Let’s continue the conversation about adult education and economic inequality at the National College conference policy panel on November 16 in Providence.
Wednesday, November 16
12:30 PM – 1:30 PM
Education and training that lead to living-wage jobs is a broadly endorsed strategy for advancing economic opportunity for low-income people. As part of that overall strategy, educators provide college and career readiness activities; we integrate, align, and accelerate in order to build more efficient career pathways in hopes that they make a difference for adult learners. But will these strategies alone result in economic self-sufficiency, a key goal of the Workforce Innovation and Opportunity Act in light of the deep economic divide? The Aspen Institute, among others, argues that we need to re-balance workforce development policy and practice – including adult education – by focusing on how to make current poor-quality jobs better to improve the lives of low-wage workers. This year’s policy panel will tackle these issues head on, challenge our assumptions, and suggest strategies we should consider in order to have deeper and more lasting impact.
Vickie Choitz is the Associate Director of the Economic Opportunities Program at the Aspen Institute. She provides strategic research and leadership for a number of program initiatives to identify and advance strategies that help low-income Americans gain ground in today’s labor market. Her primary focus is to advance the EOP’s work to improve both the quality of low-wage jobs and career advancement opportunities simultaneously as a key strategy to address deepening economic inequality in America. Ms. Choitz has almost 15 years of experience in national organizations promoting economic security and career advancement opportunities for low-income workers and job seekers. She most recently worked at the Center for Law and Social Policy (CLASP), where she was interim director of the Center for Postsecondary and Economic Success (C-PES) and director of the Alliance for Quality Career Pathways. Ms. Choitz also has worked at Jobs for the Future, the Council for Adult and Experiential Learning (CAEL), and FutureWorks. She has a Masters of Public Policy degree from the John F. Kennedy School of Government at Harvard University and baccalaureate degrees in political science and secondary education and a women ‘s studies minor from Kansas State University.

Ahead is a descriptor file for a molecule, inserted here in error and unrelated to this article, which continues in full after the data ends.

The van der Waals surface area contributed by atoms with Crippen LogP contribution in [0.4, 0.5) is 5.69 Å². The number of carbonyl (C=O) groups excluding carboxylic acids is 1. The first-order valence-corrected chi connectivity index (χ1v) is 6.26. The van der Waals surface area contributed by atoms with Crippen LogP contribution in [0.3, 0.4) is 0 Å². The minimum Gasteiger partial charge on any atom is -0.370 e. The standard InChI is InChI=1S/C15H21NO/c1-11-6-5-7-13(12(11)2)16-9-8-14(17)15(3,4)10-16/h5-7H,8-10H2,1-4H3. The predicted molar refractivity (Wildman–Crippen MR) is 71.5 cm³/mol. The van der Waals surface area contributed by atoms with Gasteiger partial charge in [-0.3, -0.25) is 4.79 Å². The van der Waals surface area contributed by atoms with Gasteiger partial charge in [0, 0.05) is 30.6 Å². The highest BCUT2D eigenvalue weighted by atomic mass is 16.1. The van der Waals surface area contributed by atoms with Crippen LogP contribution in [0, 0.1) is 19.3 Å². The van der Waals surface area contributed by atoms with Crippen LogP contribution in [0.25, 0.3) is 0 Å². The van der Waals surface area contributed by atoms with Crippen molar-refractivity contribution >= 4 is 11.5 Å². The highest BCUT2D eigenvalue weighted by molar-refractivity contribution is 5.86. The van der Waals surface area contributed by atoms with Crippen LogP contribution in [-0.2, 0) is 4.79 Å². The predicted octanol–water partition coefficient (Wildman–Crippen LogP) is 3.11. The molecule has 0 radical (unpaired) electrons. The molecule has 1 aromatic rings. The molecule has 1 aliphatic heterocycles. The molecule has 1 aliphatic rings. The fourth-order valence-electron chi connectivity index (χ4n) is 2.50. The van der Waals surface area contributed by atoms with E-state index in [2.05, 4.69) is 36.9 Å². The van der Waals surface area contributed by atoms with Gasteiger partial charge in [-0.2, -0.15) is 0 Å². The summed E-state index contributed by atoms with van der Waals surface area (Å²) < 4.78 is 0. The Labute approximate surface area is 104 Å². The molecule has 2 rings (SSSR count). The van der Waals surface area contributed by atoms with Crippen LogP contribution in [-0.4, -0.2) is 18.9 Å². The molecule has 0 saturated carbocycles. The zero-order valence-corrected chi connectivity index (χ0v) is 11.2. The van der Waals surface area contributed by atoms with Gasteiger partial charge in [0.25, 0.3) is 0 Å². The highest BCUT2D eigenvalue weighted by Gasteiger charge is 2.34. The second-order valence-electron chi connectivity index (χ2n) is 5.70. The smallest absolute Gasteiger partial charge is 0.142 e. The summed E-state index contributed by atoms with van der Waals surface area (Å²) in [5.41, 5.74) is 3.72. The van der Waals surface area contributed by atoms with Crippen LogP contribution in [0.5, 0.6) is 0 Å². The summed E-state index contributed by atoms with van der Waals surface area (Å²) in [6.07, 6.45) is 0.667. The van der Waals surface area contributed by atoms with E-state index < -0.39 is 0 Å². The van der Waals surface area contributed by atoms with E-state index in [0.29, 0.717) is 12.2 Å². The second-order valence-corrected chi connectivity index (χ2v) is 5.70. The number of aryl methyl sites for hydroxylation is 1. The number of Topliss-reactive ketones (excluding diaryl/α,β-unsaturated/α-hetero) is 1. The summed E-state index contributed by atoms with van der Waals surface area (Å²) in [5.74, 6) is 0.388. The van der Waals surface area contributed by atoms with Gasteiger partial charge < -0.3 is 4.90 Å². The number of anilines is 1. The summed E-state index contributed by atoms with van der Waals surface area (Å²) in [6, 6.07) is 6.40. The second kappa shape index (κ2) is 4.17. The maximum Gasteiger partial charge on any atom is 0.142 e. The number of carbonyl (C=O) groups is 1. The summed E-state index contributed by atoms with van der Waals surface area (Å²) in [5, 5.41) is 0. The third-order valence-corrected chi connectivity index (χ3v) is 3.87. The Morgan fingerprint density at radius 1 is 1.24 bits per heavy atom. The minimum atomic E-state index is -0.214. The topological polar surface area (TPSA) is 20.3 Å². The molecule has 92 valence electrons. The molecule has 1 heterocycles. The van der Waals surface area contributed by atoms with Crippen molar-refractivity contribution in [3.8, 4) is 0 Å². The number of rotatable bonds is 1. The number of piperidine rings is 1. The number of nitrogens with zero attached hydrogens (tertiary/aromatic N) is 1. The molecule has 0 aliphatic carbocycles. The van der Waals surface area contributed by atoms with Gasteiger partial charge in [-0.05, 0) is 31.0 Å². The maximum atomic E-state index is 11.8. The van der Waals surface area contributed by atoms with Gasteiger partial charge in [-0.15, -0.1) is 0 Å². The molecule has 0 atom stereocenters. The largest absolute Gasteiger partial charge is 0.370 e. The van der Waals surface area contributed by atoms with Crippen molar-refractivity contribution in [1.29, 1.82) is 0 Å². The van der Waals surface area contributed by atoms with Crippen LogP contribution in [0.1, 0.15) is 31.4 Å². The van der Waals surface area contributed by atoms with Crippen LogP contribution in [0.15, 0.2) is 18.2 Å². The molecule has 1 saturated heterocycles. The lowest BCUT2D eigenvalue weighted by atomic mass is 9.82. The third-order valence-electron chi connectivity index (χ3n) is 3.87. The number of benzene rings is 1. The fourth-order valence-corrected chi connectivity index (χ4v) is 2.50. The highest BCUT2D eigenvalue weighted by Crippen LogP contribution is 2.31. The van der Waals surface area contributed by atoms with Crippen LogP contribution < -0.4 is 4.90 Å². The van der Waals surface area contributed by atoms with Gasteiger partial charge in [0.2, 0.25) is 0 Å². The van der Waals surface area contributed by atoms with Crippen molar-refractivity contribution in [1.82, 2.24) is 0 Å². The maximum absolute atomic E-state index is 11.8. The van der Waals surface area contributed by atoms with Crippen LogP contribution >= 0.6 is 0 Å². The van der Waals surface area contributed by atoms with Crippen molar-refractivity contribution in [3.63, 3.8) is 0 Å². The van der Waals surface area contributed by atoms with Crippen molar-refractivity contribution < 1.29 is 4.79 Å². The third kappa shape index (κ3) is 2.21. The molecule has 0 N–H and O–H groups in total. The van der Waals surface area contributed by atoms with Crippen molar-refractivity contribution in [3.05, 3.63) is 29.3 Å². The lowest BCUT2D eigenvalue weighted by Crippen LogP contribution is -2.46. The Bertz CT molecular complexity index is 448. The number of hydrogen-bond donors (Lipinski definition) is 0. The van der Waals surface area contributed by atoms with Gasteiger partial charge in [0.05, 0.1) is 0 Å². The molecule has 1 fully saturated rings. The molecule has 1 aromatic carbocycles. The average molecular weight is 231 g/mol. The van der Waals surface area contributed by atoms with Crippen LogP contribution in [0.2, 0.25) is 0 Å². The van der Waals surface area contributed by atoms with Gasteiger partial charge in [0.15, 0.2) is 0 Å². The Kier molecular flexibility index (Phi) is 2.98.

Judy Mortrude is Senior Policy Analyst at Center for Law And Social Policy (CLASP). Judy has over 30 years of experience developing, delivering, and managing secondary and postsecondary education projects for workforce development, particularly with low literacy and high barrier populations. Judy was the lead administrator for Minnesota’s largest Adult Basic Education (ABE) consortium before moving to the Minnesota Department of Employment & Economic Development in 2009 to staff the Minnesota FastTRAC Adult Career Pathway cross-system initiative. Currently, she facilitates a network of practitioners in the Alliance for Quality Career Pathways at CLASP. This Alliance of education, workforce development, and human service providers from across the country has developed quality standards for career pathway system partners to use as they develop and evaluate their aligned efforts. As a senior policy analyst for CLASP, Judy focuses on the Workforce Innovation and Opportunity Act, Perkins Career & Technical Education, and other education/workforce development policy.
Cynthia Peters is the Editor of The Change Agent, a social justice magazine for adult learners that teaches basic skills in the context of issues that are relevant to adults. Her expertise includes writing, editing, developing content and lesson plans, and providing professional development (both in person and via webinar) on a wide range of topics. She also teaches ESOL in a workplace-based class at a hotel in downtown Boston. Prior to joining World Education, Cynthia worked with the book publisher, South End Press and as a freelance editor and writer for over 15 years. Cynthia is a long-time community activist, currently focused on housing and youth justice work via City Life/Vida Urbana and The City School, respectively.
Silja Kallenbach is Vice President at World Education, Inc., the home of the NCTN, where she oversees World Education’s work in the U.S. Silja also directs the Networks for Integrating New Americans national demonstration project funded by Office of Career, Technical, and Adult Education at the U.S. Department of Education. Silja has 33 years of experience in adult education as administrator, professional development provider, program developer, researcher, and ESOL teacher.